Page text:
Nanodiamond as Hemoglobin based Artificial Blood

Nanodiamond as Hemoglobin based Artificial Blood Substitutes
Y.- C. Lin,1 C.-Y. Lee1, L.-W. Tsai1, E. Perevedentseva,1, 3 K.-J. Huang2, Y.- S. Ye,1
C.- L. Cheng1,*
Department of Physics, National Dong Hwa University, Hualien, Taiwan
Department of Life Science, National Dong Hwa University, Hualien, Taiwan
P. N. Lebedev Physics Institute, Russian Academy of science, 119991 Moscow, Russia
The vital function and the sacred nature of blood have received numerous studies since
the beginning of modern science. With the increasing needs in blood supplies, the
development of blood substitutes remains an urgent but challenging task. Nanodiamond (ND)
has shown great potential in bio and medical applications owing to its physical-chemical
properties and biocompatibility. Various surface functionalization methods have been
developed. These render the possibility of grafting biomolecules, includes human blood
proteins, on ND surface. The blood proteins adsorbed on ND form stable complex suitable for
medical applications. We have earlier demonstrated ND does not alter the oxygen delivery
properties of red blood cells. This may provide a possible scheme for blood substitutes.
We first address the interaction of nanodiamonds (5 and 100 nm) with human red blood
cells (RBC) in vitro. Measurements have been facilitated using Raman spectroscopy, laser
scanning fluorescence spectroscopy and laser diffractometry (ektacytometery). Data on cell
viability and hemolytic analysis are also presented. Results indicate that the nanodiamonds in
studied condition do not cause hemolysis and the cell viability is not affected. Importantly, the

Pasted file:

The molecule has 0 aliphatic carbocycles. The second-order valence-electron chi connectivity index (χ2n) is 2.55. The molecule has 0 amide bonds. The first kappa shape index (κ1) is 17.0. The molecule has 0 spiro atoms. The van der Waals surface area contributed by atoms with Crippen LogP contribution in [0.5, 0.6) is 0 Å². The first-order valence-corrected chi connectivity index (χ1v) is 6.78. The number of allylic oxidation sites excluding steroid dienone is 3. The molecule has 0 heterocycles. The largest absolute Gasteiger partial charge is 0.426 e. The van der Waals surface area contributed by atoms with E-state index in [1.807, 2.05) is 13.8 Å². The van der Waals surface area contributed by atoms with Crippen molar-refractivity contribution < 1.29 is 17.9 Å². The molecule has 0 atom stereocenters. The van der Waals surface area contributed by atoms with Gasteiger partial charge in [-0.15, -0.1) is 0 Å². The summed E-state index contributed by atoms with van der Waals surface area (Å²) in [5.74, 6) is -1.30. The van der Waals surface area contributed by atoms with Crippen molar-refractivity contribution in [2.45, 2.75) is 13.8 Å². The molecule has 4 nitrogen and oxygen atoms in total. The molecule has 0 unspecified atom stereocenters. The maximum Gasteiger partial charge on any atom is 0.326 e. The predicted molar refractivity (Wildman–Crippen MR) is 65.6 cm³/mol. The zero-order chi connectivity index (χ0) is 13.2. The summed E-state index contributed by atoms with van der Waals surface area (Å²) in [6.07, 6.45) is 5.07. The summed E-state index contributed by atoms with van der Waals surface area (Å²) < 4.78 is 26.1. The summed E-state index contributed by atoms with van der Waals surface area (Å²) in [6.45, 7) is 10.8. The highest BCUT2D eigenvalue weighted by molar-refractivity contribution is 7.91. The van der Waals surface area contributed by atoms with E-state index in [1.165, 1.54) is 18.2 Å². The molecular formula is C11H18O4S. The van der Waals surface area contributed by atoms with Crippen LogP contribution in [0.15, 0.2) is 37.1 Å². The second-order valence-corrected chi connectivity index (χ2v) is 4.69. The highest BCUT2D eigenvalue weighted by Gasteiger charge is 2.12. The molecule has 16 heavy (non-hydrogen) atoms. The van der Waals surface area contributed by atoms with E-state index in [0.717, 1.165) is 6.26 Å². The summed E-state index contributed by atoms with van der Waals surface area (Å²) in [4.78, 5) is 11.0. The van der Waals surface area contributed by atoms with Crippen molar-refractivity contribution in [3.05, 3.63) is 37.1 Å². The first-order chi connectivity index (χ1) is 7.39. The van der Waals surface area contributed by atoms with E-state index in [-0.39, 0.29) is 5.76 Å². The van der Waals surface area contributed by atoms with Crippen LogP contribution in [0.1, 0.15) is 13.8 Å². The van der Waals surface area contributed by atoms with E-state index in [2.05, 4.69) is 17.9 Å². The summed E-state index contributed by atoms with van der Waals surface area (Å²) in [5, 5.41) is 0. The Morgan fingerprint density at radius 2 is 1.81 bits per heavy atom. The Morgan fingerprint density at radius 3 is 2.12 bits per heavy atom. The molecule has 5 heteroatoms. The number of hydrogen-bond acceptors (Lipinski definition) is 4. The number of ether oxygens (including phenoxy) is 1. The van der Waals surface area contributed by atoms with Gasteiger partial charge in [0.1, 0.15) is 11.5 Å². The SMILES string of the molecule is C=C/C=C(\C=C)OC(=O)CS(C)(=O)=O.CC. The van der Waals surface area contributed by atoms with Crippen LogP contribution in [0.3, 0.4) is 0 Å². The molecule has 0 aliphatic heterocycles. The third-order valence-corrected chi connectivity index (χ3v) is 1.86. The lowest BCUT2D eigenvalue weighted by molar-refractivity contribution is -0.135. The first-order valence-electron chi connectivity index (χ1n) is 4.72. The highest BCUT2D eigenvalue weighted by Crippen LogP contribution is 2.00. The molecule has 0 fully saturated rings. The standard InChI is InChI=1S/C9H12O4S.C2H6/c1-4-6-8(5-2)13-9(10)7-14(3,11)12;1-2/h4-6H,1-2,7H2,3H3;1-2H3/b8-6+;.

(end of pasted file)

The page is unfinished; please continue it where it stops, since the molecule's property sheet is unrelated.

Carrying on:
oxygenation/deoxygenation process was not found altered when nanodiamond interacted with
the RBC. Next, we study the immune responses of 100 nm nanodiamond interacts with the
tissue-resident murine macrophages, Raw 264.7. The cytotoxicity of ND for macrophages
was analysed using MTT assay. The mechanisms of ND engulfment by macrophage were
analyzed via alternatively blocking different possible pathways. ND was found non-cytotoxic
to macrophages and could be engulfed by macrophages through the clathrin-mediated
endocytosis pathway. Upon internalization, ND was entrapped in lysosome; does not induce
macrophages to produce the pro-inflammatory cytokines nor activate those correspondent
transcriptional factors.
With these positive results, we propose to use nanodiamond as haemoglobin based
artificial blood substitute. Blood proteins are adsorbed on ND surface to form ND-Protein
complexes. We study the interaction of ND with blood proteins, such as hemoglobin (Hb) and
blood plasma proteins, human serum albumin (HSA) and -globulin. The surface protein
loading was analyzed using UV-Visible spectroscopy. FTIR spectroscopy, -potential
measurements and dynamic light scattering were applied to access the structural changes of
the proteins. The FTIR absorbance spectra revealed strong adsorption of proteins on ND
surface, but only non-significant transformations of the proteins conformation has been
observed. The oxygenation state of Hb in ND-Hb complex was examined using UV-Visible
and Raman spectroscopy, and compared with human red blood cell on the behaviour of the
oxygen delivery ability of the artificial blood. The results of -potential measurements point
out the binding force between these proteins and NDs is not only electrostatic but also other
mechanisms can be involved, such as hydrophilic and hydrophobic interactions between NDs
and proteins. The study shows at the interaction with blood components, ND does not affect
significantly the structure and function of proteins. The ability of ND to load blood proteins
may have great potential for the development of artificial blood substitutes.